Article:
What can be said in a positive vein about Zoning, an essentially inward-leaning and dissonant exercise in avant-garde or "free" jazz by drummer Nick Fraser, pianist Kris Davis and saxophonist Tony Malaby (supported on three numbers by tenor Ingrid Laubrock and trumpeter Lina Allemano). Well, it is music, of a sortand it is (largely) improvised, or appears to be, which places it somewhere in the inclusive jazz sphere. And despite its often chaotic and generally unmelodious contours, the music's interpreters must have an over-all game plan in mind, as they manage to disembark in tandem at each of the album's half-dozen stopping points.
So much for the positive. One question that arises when listening to Zoning, or "free" jazz in generaland it is not meant to be flippant or impertinentis, what do these musicians hear that the lion's share of listeners do notor cannot? Or, to put it in more facetious terms, do they actually study to sound like that? Okay, that was below the belt. Granted, there are no musicians on these premises who are less than competent. Having said that, it is clear that these players inhabit a musical universe that is far removed from the comprehension and approval of all but a select few pedants. There are some, it is true, who may be drawn to and enchanted by the anarchy and turbulence of Zoning; the surmise here, however, is that their number won't be large.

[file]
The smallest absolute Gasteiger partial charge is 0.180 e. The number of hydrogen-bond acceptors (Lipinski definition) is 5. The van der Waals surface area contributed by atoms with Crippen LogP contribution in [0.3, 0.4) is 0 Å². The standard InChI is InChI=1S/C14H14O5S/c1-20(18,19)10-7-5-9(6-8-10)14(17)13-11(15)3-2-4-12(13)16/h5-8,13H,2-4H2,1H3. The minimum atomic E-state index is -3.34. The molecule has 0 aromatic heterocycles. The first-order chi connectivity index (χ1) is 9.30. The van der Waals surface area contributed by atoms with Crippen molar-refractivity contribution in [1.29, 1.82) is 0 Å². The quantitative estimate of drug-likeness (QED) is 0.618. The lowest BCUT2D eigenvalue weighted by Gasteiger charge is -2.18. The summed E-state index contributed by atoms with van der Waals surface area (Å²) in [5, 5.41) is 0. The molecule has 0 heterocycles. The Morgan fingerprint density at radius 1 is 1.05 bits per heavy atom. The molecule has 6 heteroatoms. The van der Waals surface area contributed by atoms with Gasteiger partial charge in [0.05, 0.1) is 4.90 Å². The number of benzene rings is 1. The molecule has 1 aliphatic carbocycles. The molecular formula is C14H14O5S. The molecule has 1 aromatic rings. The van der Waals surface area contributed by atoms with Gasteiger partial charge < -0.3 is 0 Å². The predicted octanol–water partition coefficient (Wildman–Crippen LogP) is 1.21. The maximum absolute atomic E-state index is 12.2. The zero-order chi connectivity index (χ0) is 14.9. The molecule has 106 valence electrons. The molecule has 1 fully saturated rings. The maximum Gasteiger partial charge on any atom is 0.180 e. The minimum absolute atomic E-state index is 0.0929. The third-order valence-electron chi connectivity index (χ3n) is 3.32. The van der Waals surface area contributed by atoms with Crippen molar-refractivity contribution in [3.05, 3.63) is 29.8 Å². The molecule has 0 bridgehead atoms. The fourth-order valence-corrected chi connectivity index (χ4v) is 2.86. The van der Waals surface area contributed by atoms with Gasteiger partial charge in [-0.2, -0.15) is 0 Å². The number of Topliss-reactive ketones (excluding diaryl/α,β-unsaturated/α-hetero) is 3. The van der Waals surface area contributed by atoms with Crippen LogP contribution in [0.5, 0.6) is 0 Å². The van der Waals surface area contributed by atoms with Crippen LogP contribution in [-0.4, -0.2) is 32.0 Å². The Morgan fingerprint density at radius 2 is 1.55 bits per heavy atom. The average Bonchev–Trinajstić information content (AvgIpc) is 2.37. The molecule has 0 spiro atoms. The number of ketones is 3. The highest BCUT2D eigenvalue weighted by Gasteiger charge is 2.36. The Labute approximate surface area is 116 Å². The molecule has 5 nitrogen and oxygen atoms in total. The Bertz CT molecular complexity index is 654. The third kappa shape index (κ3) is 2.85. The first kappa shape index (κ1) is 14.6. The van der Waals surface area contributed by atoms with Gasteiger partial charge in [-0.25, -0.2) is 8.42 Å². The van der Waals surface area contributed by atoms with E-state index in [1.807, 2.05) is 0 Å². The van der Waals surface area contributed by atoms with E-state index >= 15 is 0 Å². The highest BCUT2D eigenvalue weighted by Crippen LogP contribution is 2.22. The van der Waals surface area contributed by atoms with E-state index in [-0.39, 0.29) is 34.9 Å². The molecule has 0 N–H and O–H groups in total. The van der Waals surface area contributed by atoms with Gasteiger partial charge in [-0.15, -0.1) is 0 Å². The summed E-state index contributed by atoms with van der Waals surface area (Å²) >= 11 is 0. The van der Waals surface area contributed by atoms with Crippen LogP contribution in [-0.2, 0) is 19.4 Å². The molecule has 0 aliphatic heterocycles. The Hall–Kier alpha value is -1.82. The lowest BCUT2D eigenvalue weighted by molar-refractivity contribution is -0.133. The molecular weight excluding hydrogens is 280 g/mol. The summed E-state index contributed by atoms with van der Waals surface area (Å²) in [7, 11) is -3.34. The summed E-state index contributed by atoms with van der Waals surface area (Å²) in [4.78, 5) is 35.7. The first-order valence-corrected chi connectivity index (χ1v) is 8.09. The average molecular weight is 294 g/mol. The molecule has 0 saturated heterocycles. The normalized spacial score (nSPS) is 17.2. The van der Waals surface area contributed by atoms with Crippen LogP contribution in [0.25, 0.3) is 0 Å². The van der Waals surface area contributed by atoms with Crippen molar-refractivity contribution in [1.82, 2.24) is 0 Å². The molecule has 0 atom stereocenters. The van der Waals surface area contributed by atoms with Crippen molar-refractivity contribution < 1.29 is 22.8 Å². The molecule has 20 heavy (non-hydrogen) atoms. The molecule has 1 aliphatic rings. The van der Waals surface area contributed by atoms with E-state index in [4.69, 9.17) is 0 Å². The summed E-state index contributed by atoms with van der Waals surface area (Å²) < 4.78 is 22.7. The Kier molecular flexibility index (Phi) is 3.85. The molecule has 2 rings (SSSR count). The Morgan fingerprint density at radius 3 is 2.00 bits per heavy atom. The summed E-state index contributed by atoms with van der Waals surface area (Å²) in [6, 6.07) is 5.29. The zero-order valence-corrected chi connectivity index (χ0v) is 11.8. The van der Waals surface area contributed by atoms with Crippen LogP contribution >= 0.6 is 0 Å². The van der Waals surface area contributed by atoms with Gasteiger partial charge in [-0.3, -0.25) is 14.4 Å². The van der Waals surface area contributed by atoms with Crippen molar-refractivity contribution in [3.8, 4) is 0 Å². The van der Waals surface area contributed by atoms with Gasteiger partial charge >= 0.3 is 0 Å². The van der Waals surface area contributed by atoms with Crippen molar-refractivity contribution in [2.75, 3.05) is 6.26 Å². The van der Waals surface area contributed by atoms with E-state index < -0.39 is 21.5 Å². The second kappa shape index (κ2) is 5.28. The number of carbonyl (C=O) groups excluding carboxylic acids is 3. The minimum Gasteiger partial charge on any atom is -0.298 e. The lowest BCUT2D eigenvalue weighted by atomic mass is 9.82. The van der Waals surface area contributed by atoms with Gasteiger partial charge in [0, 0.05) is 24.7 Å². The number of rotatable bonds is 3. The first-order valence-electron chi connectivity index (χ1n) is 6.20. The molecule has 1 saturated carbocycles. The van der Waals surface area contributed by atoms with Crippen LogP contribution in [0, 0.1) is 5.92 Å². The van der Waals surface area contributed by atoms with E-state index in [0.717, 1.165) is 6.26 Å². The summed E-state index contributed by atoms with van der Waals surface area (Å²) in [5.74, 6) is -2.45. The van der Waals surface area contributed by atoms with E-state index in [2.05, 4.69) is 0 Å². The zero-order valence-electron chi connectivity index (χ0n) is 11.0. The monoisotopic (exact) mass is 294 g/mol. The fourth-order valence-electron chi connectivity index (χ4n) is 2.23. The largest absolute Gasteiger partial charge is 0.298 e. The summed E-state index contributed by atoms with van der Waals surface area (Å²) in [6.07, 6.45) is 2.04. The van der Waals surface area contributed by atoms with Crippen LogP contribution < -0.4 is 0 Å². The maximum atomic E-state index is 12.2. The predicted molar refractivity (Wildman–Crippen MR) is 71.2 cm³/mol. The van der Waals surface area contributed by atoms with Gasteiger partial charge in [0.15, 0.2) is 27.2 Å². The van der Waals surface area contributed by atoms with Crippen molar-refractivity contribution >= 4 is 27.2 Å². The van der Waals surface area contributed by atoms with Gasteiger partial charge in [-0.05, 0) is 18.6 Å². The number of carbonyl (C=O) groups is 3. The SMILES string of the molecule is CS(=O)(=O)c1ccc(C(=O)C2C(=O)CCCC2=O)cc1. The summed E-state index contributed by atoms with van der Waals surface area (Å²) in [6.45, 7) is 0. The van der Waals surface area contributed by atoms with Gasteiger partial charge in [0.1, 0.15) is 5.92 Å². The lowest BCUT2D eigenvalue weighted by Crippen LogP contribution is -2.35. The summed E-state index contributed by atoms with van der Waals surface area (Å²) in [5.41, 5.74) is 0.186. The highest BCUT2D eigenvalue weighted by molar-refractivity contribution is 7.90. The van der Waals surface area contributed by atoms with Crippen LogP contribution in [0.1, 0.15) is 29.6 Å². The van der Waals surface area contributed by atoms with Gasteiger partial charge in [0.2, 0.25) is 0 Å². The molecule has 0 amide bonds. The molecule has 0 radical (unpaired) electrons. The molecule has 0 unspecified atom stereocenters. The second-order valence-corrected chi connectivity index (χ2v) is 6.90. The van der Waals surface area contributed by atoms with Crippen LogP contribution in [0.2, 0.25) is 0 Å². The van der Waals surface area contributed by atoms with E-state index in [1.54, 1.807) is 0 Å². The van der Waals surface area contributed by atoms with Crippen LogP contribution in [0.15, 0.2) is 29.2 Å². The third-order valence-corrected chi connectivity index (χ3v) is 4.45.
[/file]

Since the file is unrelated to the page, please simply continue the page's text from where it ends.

Listening to this music is arduous, and describing it even more so, as everyone seems to be on his (or her) own wavelength, presumably listening (and reacting) to what their compatriots are doing at any given millisecond. If there appears to the untrained ear to be no rhyme or reason underlying its premise, that's not true (or at least it should not be true). The problem lies in unraveling what that rhyme and reason may be. Failing that, what remains is a vast and impenetrable labyrinth of sound and fury signifying not much beyond the deep-rooted preferences of the musicians involved. Please bear in mind, however, that Zoning is being evaluated by one who does not pretend to understand or appreciate "free" jazz or any music that strays far afield from the basic principles of melody, harmony and rhythm. Others may well disagree with this appraisal, some even vehemently. And that's fine. Stars? Therein lies a problem. Let's say two for musicianship.
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